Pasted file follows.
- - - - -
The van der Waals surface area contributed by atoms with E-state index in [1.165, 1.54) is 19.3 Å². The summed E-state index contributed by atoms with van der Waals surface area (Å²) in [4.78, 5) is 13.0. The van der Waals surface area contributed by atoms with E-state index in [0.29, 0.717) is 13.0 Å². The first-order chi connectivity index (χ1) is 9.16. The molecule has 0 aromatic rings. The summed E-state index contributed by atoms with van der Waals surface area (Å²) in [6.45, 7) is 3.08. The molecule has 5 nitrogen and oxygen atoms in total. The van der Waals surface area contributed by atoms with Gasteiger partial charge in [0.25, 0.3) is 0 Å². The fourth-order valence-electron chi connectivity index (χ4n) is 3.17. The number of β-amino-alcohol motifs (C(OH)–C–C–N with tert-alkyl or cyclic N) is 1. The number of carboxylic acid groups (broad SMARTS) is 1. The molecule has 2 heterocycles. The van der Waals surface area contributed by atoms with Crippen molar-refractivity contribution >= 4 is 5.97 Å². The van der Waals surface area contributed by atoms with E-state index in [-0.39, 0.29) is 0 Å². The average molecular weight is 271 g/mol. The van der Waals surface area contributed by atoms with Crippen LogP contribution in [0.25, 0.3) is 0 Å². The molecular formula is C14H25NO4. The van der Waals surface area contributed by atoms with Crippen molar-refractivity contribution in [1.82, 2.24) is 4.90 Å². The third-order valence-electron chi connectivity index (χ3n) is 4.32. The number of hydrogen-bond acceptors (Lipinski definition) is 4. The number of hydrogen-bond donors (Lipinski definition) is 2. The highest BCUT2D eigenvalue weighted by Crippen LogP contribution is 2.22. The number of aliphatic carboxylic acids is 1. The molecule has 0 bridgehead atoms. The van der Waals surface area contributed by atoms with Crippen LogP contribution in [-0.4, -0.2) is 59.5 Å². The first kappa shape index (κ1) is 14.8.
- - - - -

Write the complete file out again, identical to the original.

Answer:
The van der Waals surface area contributed by atoms with E-state index in [1.165, 1.54) is 19.3 Å². The summed E-state index contributed by atoms with van der Waals surface area (Å²) in [4.78, 5) is 13.0. The van der Waals surface area contributed by atoms with E-state index in [0.29, 0.717) is 13.0 Å². The first-order chi connectivity index (χ1) is 9.16. The molecule has 0 aromatic rings. The summed E-state index contributed by atoms with van der Waals surface area (Å²) in [6.45, 7) is 3.08. The molecule has 5 nitrogen and oxygen atoms in total. The van der Waals surface area contributed by atoms with Gasteiger partial charge in [0.25, 0.3) is 0 Å². The fourth-order valence-electron chi connectivity index (χ4n) is 3.17. The number of β-amino-alcohol motifs (C(OH)–C–C–N with tert-alkyl or cyclic N) is 1. The number of carboxylic acid groups (broad SMARTS) is 1. The molecule has 2 heterocycles. The van der Waals surface area contributed by atoms with Crippen molar-refractivity contribution >= 4 is 5.97 Å². The van der Waals surface area contributed by atoms with E-state index in [-0.39, 0.29) is 0 Å². The average molecular weight is 271 g/mol. The van der Waals surface area contributed by atoms with Crippen LogP contribution in [0.25, 0.3) is 0 Å². The molecular formula is C14H25NO4. The van der Waals surface area contributed by atoms with Crippen molar-refractivity contribution in [1.82, 2.24) is 4.90 Å². The third-order valence-electron chi connectivity index (χ3n) is 4.32. The number of hydrogen-bond acceptors (Lipinski definition) is 4. The number of hydrogen-bond donors (Lipinski definition) is 2. The highest BCUT2D eigenvalue weighted by Crippen LogP contribution is 2.22. The number of aliphatic carboxylic acids is 1. The molecule has 0 bridgehead atoms. The van der Waals surface area contributed by atoms with Crippen LogP contribution in [-0.4, -0.2) is 59.5 Å². The first kappa shape index (κ1) is 14.8.